Teachers and special education students’ advisory teams will have to work closely to avoid “major, major issues” under a new state law aimed at making it easier for those with disabilities to earn a high school diploma, the president of the Louisiana Association of School Superintendents said Friday.

Doris Voitier, superintendent of the St. Bernard Parish school system, made the comment during a discussion of a controversial 2014 measure known among educators as Act 833.

The new rules mean that, rather than facing the same standardized exams as rank-and-file students, some of the state’s 83,000 special education students can earn a diploma by meeting alternate requirements and assessments hammered out by their advisory teams.

Those groups — called Individualized Education Program teams, or IEPs — enjoy sweeping new authority under the law, which was pushed by a group of special education advocates.

But Voitier noted that, in the end, teachers have the final say in whether the student earns course credit, which is what is needed for a high school diploma.

If an IEP team says the student has met its alternate assessment and other requirements, and a teacher says otherwise, “then we are going to have major, major issues,” she said.

“That is why it is very important that the teacher of record be part of the IEP team, so that everyone totally understands what needs to be done to show proficiency for end-of-course assessment, plus successful completion of the course,” Voitier said after a two-hour meeting of the Superintendents’ Advisory Council.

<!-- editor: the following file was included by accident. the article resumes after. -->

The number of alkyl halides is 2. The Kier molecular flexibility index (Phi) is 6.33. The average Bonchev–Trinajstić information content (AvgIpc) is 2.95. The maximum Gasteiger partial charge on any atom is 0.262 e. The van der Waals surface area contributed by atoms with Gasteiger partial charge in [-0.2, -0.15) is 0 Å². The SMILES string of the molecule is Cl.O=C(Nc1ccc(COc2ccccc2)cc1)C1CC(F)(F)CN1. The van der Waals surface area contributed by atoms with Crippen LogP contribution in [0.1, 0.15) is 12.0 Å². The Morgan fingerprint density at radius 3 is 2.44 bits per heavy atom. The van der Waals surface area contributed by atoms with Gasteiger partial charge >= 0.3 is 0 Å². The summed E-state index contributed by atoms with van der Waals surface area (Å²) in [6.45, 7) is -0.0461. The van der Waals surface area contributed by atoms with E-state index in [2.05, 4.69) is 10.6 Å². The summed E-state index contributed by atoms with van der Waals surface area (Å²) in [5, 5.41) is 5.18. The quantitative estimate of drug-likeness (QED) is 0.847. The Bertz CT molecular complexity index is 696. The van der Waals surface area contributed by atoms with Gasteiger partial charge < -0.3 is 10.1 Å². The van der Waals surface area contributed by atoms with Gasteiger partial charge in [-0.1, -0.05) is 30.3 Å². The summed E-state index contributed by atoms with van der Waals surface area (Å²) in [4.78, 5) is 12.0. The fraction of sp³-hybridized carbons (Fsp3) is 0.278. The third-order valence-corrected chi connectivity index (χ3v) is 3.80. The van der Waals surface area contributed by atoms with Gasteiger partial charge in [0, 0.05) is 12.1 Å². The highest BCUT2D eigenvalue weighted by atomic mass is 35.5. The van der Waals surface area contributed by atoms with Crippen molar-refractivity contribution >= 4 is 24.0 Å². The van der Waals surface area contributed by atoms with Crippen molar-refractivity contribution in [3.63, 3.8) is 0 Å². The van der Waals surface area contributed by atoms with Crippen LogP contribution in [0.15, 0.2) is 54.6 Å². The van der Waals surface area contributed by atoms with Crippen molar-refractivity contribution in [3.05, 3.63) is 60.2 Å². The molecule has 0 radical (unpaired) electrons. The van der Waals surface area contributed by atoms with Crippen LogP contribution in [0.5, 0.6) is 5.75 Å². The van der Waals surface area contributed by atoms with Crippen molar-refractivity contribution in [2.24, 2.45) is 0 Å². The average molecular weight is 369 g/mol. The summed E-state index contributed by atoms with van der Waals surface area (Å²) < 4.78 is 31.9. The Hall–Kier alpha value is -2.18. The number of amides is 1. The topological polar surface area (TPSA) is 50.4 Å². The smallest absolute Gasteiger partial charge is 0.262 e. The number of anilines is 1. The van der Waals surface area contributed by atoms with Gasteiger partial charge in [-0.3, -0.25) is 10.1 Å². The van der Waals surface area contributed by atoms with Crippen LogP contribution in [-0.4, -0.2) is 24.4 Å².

The 20-member panel advises Louisiana’s top school board on key issues.

The alternate assessments crafted by IEP teams would take the place of end-of-course exams that rank-and-file students have to pass.

Voitier noted that a rank-and-file student can pass an end-of-course exam without getting course credit if they failed to meet other requirements.

The concern is that, if a special education students meet the IEP team’s goals but fails to get credit for the course, problems will ensue.

How IEP teams use their new authority is one of numerous issues that has bogged down the rollout of the law.

The measure took effect in August amid questions, criticism and clamoring for guidance from local school leaders.

The state Department of Education has held sessions on how to identify students eligible for the new rules.

State Superintendent of Education John White said Tuesday that the state is about to launch a yearlong effort to train local educators on how to implement the overhaul.

White said a webinar for local school district officials is set for Monday that will focus on a single case study.

“Our ability to train IEP teams is really the critical element here,” he told the council.

White said the state also will partner with a college or university in Louisiana to provide technical training to IEP teams.

Just over one in three special education students earned a high school diploma in 2013, according to department figures.

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